The opinion of the court was delivered by: Judge Munley
Before the court is defendant's motion to dismiss (Doc. 7) and plaintiffs' motion to amend the complaint (Doc. 9). Defendant Marriott International Inc. ("Marriott") argues that the plaintiffs' complaint should be dismissed, or in the alternative, the case should be transferred to the United States District Court of Hawaii pursuant to 28 U.S.C. § 1404. The matter is ripe for disposition and for the reasons stated below, this court will transfer the case to the District of Hawaii.*fn1
This case arises from a personal injury sustained by Plaintiff George Ellis at a Hawaii hotel. On February 18, 2009, George Ellis was a guest at Marriott Kauai Resort, in Kalapaki Beach, Hawaii. (Compl. ¶¶ 3, 7 (Doc.
1)). He slipped and fell on wet tile upon entering a hotel restaurant. (Id. ¶ 8). HPTMI Hawaii, Inc. owns the hotel. (Doc. 7, Ex. A ¶ 9). HPTMI Hawaii is an independently operated entity and is not affiliated with Marriott or any of its subsidiaries. (Id. ¶ 11). Essex House Condominium Corporation ("Essex") manages the day to day operations of the hotel. (Doc. 7, Ex. A ¶ 10). Essex is a subsidiary of Marriott. (Id. ¶ 12).
On February 18, 2011, plaintiffs filed their complaint against Marriott.
(Doc. 1). Plaintiffs George Ellis, along with his wife Debra Ellis, allege negligence and loss of consortium. On June 13, 2011, Marriott filed a motion to dismiss plaintiffs' complaint for insufficient service, insufficient pleadings and forum non conveniens. (Doc. 7). In the alternative, Marriott argues that this case should be transferred to the United States District Court for the District of Hawaii pursuant to 28 U.S.C. § 1404 ("Section 1404"). (Id.) On June 29, 2011, this court issued an order directing plaintiffs to file a brief in opposition to the motion to dismiss, as the deadline for its filing passed. (Doc. 8).
On July 9, 2011, plaintiffs filed a motion to amend their complaint to modify the allegations against Marriott, as well as to add an additional defendant, Essex. (Doc. 9). In plaintiffs' brief in support of the motion, they did not address the issues raised in Marriott's motion to dismiss/transfer. On July 20, 2011, Marriott filed a brief in opposition to the motion to amend the complaint (Doc. 10), bringing the case to its present posture.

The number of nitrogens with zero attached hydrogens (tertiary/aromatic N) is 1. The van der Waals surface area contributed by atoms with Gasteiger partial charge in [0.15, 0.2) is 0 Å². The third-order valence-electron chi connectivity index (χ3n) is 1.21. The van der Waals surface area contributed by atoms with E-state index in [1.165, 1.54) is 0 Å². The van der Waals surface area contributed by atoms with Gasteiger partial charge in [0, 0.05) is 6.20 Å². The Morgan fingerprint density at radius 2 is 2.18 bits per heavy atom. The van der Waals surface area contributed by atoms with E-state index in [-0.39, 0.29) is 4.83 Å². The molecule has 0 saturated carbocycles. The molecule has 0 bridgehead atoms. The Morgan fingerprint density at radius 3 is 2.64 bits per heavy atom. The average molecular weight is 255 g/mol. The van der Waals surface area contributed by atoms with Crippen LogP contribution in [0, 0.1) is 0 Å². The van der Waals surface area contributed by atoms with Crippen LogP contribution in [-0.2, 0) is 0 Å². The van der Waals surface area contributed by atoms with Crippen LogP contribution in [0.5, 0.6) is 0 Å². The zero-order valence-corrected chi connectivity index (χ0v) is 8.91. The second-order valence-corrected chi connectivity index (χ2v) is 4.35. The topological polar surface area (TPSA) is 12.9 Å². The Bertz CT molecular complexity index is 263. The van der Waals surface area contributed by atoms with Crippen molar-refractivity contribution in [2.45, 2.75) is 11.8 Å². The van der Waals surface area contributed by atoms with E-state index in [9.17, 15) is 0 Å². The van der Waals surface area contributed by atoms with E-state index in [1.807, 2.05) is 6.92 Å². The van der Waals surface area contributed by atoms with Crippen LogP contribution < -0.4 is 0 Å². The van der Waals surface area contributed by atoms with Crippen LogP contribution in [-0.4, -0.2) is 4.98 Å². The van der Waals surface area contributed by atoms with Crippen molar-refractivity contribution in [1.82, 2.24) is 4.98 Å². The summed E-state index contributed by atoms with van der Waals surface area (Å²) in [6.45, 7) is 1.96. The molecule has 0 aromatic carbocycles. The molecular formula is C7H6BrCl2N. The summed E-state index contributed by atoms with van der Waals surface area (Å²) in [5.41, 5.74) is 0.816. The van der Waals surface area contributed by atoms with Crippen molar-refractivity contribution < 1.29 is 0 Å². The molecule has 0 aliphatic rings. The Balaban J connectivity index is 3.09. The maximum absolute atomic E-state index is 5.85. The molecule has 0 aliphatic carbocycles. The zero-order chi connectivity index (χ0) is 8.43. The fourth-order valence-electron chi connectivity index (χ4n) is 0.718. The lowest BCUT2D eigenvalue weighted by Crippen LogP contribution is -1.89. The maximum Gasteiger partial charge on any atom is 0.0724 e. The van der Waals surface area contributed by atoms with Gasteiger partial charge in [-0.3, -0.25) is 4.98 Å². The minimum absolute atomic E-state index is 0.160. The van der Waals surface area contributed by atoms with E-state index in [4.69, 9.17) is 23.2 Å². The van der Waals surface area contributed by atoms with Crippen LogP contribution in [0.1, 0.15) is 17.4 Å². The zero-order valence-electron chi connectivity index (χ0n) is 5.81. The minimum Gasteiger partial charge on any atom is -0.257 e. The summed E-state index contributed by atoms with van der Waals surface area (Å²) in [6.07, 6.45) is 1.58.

This court has jurisdiction pursuant to the diversity jurisdiction statute, 28 U.S.C. § 1332. The plaintiffs are residents of Pennsylvania, and the defendant is a corporation with its principal place of business in Maryland. Because we are sitting in diversity, the substantive law of Pennsylvania shall apply to the instant case. Chamberlain v. Giampapa, 210 F.3d 154, 158 (3d Cir. 2000) (citing Erie R.R. v. Tompkins, 304 U.S. 64, 78 (1938)).
Marriott argues that the plaintiffs' complaint should be dismissed, or in the alternative, be transferred to the United States District Court for the District of Hawaii. Marriott argues that the premises where the accident occurred, the witnesses and the relevant hotel and medical records are all located in Hawaii. Marriott contends the private and public interest factors relevant to the consideration of transferring the case to another district weigh in the favor of transferring the case to the District of Hawaii. We agree.
Marriott brings this motion pursuant to 28 U.S.C. § 1404(a), which provides, "[f]or the convenience of parties and witnesses, in the interest of justice, a district court may transfer any civil action to any other district or division where it might have been brought." The party making the motion to transfer has the burden of establishing the need for transfer. Jumara v. State Farm Ins. Co., 55 F.3d 873, 879 (3d Cir. 1995). Courts consider a variety of factors in determining the proper forum, and "[w]hile there is no definitive formula or list of the factors to consider . . . courts have considered many variants of the private and public interests protected by the language of § 1404(a)." Id. It is within the district court's discretion to transfer a case to another district. In re United States, 273 F.3d 380, 387 (3d Cir. 2001).
The Third Circuit Court of Appeals articulated several factors for a district court to consider in determining whether to transfer a case, including both "private" and "public" interest factors. The "private interest" factors include: plaintiff's forum preference as manifested in the original choice; defendant's preference; whether the claim arose elsewhere; the convenience of the parties as indicated by their relative physical and financial condition; the convenience of the witnesses--but only to the extent that the witnesses may actually be unavailable for trial in one of the fora; and the location of ...